These days, however, the normal line is that “The rich earned it, so they should be able to keep it.” To that, some would say that the rich may have earned it, but not without help from society as a whole, so the rich in fact owe their wealth to us all, and therefore owe us a return on our investment. Even if that were not true, however — even if every cent of every billion-dollar fortune was entirely earned by the sweat of the billionaire’s brow with no labor from any workers, with no instruction from any teachers, with no electricity from any power grid, and no genetic material from any parents — there would still be that fundamental responsibility for the powerful to help the weak. It is written in every scripture and in every heart. If it were not so, how could any parent look at their newborn child and not see a leech? Yet we cradle those powerless ones in our arms and give our lives to them. To care for those who need our help is at our deepest core. To do otherwise is neglect and abuse of the bitterest sort.

It seems that in American society, when some drowner needs to be rescued, we have gone from sending out the rich person’s speedboat, to sending out the poor person’s rowboat, to saying “Let that struggler drown, it’s their own fault for being out in such deep water!” We have gone from clothing the naked to stripping bare the poor. We have gone from feeding the hungry to breeding famine for the sake of profit. Americans all know how we have been caring for the sick in this country. As for visiting the prisoners… well, you can visit if you want, but it costs $25 an hour.

If we Americans wish to walk that path, we can. We can cross over to the other side of of the road all we want. But I ask you, if we cannot help our neighbors, who will help us? Are we so foolish to think that we shall always be strong? We will not be; no nation ever lasts forever. Even the tallest tree should fear the storm if it stands alone with no forest around it. Real strength is found in partnership, not dominance. We can, if we desire, keep walking the lonely path. But when that road leads us to ruin (as it always has and always will), when the hungry take their food from those who have kept it from them, when even the sick rise up in revolt and the prisoners become lords of the prison, when all the injustices we have inflicted upon earth come back to us sevenfold, we shall fall. And we shall look up from the wreckage of our wealth and say to our neighbors, to our to our world, to our children, to our God, and shout, “Save us!”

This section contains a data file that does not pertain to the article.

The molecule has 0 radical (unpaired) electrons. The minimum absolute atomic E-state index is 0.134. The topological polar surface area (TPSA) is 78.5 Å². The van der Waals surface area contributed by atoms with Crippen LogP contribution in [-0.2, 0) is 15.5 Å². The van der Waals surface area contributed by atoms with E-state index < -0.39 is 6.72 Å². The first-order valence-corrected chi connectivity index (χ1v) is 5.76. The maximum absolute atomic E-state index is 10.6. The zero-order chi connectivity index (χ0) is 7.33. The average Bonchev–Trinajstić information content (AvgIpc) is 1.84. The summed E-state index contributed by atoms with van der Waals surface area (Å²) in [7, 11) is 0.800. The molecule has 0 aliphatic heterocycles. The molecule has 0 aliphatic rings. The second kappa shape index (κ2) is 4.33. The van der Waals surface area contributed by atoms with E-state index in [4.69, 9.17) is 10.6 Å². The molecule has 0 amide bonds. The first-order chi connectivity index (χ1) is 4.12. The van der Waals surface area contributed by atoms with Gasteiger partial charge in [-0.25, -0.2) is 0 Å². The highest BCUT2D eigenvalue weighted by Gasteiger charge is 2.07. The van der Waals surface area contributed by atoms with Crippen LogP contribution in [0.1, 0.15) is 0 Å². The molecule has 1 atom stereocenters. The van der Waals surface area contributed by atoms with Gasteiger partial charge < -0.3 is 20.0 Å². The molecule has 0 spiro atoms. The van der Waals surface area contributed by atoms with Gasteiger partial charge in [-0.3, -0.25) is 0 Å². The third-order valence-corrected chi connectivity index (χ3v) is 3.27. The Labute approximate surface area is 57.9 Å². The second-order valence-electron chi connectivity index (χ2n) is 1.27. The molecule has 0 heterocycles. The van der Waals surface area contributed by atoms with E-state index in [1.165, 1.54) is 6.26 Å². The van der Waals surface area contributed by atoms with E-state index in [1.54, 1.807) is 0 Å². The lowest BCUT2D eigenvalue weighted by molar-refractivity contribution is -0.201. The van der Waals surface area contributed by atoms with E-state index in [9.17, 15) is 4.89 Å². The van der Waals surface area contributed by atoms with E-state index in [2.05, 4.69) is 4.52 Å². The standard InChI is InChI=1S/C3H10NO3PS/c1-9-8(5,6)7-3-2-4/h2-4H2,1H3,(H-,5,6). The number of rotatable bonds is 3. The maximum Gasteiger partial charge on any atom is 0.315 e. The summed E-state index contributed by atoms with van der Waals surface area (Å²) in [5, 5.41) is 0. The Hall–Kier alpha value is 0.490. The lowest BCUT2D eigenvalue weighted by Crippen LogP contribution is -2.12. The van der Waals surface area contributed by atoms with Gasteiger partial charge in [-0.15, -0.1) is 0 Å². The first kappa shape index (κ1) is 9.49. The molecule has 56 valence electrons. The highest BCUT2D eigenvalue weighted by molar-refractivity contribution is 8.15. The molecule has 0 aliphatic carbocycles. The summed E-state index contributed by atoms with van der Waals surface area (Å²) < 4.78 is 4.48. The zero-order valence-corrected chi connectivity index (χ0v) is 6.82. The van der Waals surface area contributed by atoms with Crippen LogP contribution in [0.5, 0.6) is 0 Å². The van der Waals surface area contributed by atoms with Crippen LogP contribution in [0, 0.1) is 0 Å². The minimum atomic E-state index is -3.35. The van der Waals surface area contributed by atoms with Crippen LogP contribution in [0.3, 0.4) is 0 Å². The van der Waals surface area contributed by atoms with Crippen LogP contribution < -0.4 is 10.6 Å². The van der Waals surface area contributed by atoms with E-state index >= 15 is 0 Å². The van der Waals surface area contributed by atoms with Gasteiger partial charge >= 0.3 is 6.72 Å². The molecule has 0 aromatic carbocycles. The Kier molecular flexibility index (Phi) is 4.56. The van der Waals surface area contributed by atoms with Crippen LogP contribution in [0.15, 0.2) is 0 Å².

And, from the lowest panhandler to the heavenly throne, they will look down and whisper, “No.”

Or America could go a different way. We can care for each other, as we have been told to do, and in turn be cared for: not to break the bonds of friendship but to build them. In that world we could endure down to the latest generation. All that is required is that we fulfill our responsibilities to each other and use our power not for ourselves alone, or even first, but for each other.

The choice, as always, rests with the powerful — for what does power give but the ability to choose? We know how the great souls chose. But the world does not yet know what we shall do. Think on that.